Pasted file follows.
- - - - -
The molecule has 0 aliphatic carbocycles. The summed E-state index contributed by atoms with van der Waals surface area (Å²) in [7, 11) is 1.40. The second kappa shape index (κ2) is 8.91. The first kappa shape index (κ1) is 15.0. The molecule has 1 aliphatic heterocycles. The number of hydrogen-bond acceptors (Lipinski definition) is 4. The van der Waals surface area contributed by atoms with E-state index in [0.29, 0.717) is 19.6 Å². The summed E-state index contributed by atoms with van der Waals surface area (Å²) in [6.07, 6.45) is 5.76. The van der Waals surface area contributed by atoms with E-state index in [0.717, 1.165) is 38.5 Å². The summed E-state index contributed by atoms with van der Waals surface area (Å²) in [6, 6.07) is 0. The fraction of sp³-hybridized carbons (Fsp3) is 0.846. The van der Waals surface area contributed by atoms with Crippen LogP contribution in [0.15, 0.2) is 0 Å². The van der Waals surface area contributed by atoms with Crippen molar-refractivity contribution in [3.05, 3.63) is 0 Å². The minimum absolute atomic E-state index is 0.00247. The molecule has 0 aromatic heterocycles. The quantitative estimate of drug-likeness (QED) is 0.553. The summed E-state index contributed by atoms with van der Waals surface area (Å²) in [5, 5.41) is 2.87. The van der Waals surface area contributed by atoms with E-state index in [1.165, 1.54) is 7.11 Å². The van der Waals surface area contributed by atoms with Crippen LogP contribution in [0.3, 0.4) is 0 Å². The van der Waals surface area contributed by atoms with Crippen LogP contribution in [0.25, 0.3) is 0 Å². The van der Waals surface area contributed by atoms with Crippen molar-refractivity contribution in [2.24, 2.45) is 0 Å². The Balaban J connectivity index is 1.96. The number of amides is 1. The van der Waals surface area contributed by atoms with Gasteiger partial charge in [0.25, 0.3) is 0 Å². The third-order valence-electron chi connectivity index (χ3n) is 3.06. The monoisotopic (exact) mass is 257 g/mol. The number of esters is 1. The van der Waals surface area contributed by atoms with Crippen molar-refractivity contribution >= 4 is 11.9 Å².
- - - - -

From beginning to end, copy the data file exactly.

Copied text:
The molecule has 0 aliphatic carbocycles. The summed E-state index contributed by atoms with van der Waals surface area (Å²) in [7, 11) is 1.40. The second kappa shape index (κ2) is 8.91. The first kappa shape index (κ1) is 15.0. The molecule has 1 aliphatic heterocycles. The number of hydrogen-bond acceptors (Lipinski definition) is 4. The van der Waals surface area contributed by atoms with E-state index in [0.29, 0.717) is 19.6 Å². The summed E-state index contributed by atoms with van der Waals surface area (Å²) in [6.07, 6.45) is 5.76. The van der Waals surface area contributed by atoms with E-state index in [0.717, 1.165) is 38.5 Å². The summed E-state index contributed by atoms with van der Waals surface area (Å²) in [6, 6.07) is 0. The fraction of sp³-hybridized carbons (Fsp3) is 0.846. The van der Waals surface area contributed by atoms with Crippen LogP contribution in [0.15, 0.2) is 0 Å². The van der Waals surface area contributed by atoms with Crippen molar-refractivity contribution in [3.05, 3.63) is 0 Å². The minimum absolute atomic E-state index is 0.00247. The molecule has 0 aromatic heterocycles. The quantitative estimate of drug-likeness (QED) is 0.553. The summed E-state index contributed by atoms with van der Waals surface area (Å²) in [5, 5.41) is 2.87. The van der Waals surface area contributed by atoms with E-state index in [1.165, 1.54) is 7.11 Å². The van der Waals surface area contributed by atoms with Crippen LogP contribution in [0.3, 0.4) is 0 Å². The van der Waals surface area contributed by atoms with Crippen LogP contribution in [0.25, 0.3) is 0 Å². The van der Waals surface area contributed by atoms with Crippen molar-refractivity contribution in [2.24, 2.45) is 0 Å². The Balaban J connectivity index is 1.96. The number of amides is 1. The van der Waals surface area contributed by atoms with Gasteiger partial charge in [0.25, 0.3) is 0 Å². The third-order valence-electron chi connectivity index (χ3n) is 3.06. The monoisotopic (exact) mass is 257 g/mol. The number of esters is 1. The van der Waals surface area contributed by atoms with Crippen molar-refractivity contribution >= 4 is 11.9 Å².